Why today’s newsrooms need ‘digital people,’ and how to identify them

News room of the New York Times newspaper Right foreground, city editor. Two assistants, left foreground. City copy desk in middle ground, with foreign desk, to right; telegraph desk to left. Make-up desk in center back with spiral staircase leading to composing room. Copy readers go up there to check proofs. (Photo by Marjory Collins) http://www.loc.gov/pictures/item/2012647143/

News room of the New York Times newspaper Right foreground, city editor. Two assistants, left foreground. City copy desk in middle ground, with foreign desk, to right; telegraph desk to left. Make-up desk in center back with spiral staircase leading to composing room. Copy readers go up there to check proofs. (Photo by Marjory Collins) http://www.loc.gov/pictures/item/2012647143/

Steve Buttry, digital transformation editor for Digital First Media, challenged journalists recently to tell him why they should be hired as newsroom leaders. Been there, done that, ready for a different set of frustrations. But some of the questions he raised are worth answering, anyway.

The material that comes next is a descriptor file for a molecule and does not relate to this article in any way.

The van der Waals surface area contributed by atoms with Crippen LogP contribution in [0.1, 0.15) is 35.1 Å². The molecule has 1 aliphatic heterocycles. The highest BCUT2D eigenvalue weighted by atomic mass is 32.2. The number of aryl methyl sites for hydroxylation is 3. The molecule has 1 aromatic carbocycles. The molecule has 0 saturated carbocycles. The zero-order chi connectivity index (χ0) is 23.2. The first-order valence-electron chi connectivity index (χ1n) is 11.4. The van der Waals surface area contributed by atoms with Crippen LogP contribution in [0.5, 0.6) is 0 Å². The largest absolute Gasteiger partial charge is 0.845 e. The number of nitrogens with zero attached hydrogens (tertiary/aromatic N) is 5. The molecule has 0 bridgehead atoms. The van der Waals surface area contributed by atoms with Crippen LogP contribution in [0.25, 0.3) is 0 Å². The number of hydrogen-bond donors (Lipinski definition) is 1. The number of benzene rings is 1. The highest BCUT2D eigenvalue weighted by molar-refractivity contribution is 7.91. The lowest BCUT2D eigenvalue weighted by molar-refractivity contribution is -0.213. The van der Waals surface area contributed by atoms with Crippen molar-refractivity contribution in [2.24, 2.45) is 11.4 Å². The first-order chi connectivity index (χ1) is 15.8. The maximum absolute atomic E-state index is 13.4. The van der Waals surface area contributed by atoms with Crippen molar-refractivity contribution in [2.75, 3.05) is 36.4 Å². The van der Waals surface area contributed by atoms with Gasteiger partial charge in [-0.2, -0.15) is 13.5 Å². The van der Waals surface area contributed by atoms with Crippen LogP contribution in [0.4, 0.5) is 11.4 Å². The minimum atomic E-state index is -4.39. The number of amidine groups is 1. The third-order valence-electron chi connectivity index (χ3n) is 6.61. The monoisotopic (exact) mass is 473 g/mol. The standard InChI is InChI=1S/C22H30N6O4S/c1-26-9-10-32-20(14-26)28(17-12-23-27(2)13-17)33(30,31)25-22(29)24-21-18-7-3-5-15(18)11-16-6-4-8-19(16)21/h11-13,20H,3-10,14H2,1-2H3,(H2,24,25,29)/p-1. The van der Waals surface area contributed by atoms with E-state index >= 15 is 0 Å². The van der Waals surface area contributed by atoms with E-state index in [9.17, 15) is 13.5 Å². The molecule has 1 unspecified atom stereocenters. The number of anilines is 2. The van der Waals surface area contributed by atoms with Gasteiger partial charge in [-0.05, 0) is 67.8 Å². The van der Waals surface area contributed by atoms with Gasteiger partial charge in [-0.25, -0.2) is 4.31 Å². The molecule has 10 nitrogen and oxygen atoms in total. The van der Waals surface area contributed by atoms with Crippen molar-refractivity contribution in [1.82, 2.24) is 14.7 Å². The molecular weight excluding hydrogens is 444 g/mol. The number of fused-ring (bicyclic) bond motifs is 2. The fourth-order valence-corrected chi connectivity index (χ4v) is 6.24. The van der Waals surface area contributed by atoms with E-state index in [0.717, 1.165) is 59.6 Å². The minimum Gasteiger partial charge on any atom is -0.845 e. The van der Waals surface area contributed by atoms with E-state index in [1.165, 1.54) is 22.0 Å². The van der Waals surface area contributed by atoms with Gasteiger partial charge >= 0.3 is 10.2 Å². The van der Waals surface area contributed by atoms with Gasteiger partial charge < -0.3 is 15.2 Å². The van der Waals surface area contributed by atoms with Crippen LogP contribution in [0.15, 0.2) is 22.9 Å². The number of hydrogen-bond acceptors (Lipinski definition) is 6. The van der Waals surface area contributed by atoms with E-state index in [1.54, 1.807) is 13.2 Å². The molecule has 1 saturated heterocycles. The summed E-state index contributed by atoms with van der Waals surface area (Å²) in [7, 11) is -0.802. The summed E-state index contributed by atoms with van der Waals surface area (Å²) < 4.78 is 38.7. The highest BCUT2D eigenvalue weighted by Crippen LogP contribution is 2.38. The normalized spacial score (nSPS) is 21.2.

Our CEO, John Paton, says we need to “put the digital people in charge.” Tell me why you’re a digital person. If you started out a print person (as I did), tell me about your journey to becoming a digital person: how far you’ve come, how far you still need to go and where you’re headed next.

A few years ago, I put it a slightly different way to the bosses at my paper: They needed some “digital natives” in top positions. Same idea, I think. Being digitally native, I said then, didn’t mean someone who had only worked online, or someone who had grown up using social media. Rather, I meant people who not only could use digital tools but did; and people who were ready to break out of old print-newsroom concepts of what being a leader meant.

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